Spring is a chance to look forward – the days are getting longer, the sun is coming out, the trees are starting to blossom and there is an air of positivity as we gradually emerge from lockdown.
We are all able to look forward to an exciting date for the diary – the GS1 UK Healthcare Conference, which will now be held next year on Wednesday 16 to Friday 18 March.
We really hope you can join us for what is set to be a great event! It is the best place to celebrate the work that has continued to drive the adoption of GS1 standards across healthcare in Great Britain.
In fact, today we are proudly celebrating 50 years of one of GS1’s globally unique identifiers for products – the Global Trade Item Number (GTIN). Here’s a great snapshot of the past 50 years.
The power of the GTIN has undoubtedly transformed traceability in the clinical setting and adoption has increased for both healthcare suppliers and providers. Now, their importance will continue to grow following the recent Medicines and Medical Device Act 2021, where unique identification will play an integral part in the traceability of medicines and medical devices.
GS1 UK’s Healthcare Conference returns on 16–18 March 2022
Our GS1 UK Healthcare Conference provides the perfect platform for our members, partners, and stakeholders to connect and share ongoing work in the realm of GS1 standards adoption in healthcare.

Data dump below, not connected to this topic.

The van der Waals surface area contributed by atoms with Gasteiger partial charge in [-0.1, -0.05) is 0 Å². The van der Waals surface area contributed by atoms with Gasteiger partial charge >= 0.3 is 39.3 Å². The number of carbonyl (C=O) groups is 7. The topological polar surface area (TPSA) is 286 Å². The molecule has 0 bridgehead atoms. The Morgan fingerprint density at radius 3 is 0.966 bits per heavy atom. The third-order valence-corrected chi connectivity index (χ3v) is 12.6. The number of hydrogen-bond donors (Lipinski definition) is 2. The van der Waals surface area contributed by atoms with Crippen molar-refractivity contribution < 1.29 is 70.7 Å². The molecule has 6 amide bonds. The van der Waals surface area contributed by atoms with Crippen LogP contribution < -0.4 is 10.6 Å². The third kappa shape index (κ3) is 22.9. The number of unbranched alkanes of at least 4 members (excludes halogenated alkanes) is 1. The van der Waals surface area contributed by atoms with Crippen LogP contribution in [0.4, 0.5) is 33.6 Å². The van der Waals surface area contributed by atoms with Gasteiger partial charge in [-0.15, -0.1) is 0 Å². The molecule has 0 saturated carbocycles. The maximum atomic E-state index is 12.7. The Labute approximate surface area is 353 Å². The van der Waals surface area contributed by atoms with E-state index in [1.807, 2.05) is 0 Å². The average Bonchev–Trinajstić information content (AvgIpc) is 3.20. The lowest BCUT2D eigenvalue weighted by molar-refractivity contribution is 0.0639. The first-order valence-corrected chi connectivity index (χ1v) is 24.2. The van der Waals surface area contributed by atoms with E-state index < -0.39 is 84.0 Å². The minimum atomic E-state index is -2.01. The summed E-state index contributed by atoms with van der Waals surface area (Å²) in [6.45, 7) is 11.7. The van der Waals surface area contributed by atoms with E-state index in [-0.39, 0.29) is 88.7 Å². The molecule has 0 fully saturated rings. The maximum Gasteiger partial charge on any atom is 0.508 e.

As you know, we were planning on holding this as an in-person event in May this year. However, given the current circumstances, and for the safety and wellbeing of all attendees, we have decided to postpone the event until 16–18 March 2022 instead of going fully virtual. Our head of healthcare, Glen Hodgson, explains why.
GS1 standards update: distribution and shipping of biologicals
This update relates to the distribution of Medical Products of Human Origin (MPHO) which uses the ISBT 128 standard and explains how GS1 standards for logistics can enable traceability throughout the general supply chain.
The updated guidance covers how GS1 standards complements the existing ISBT-128 standard to identify consignments of blood and other biologics from human origin with a GS1 SSCC, and how that information can be shared securely using EDI messages.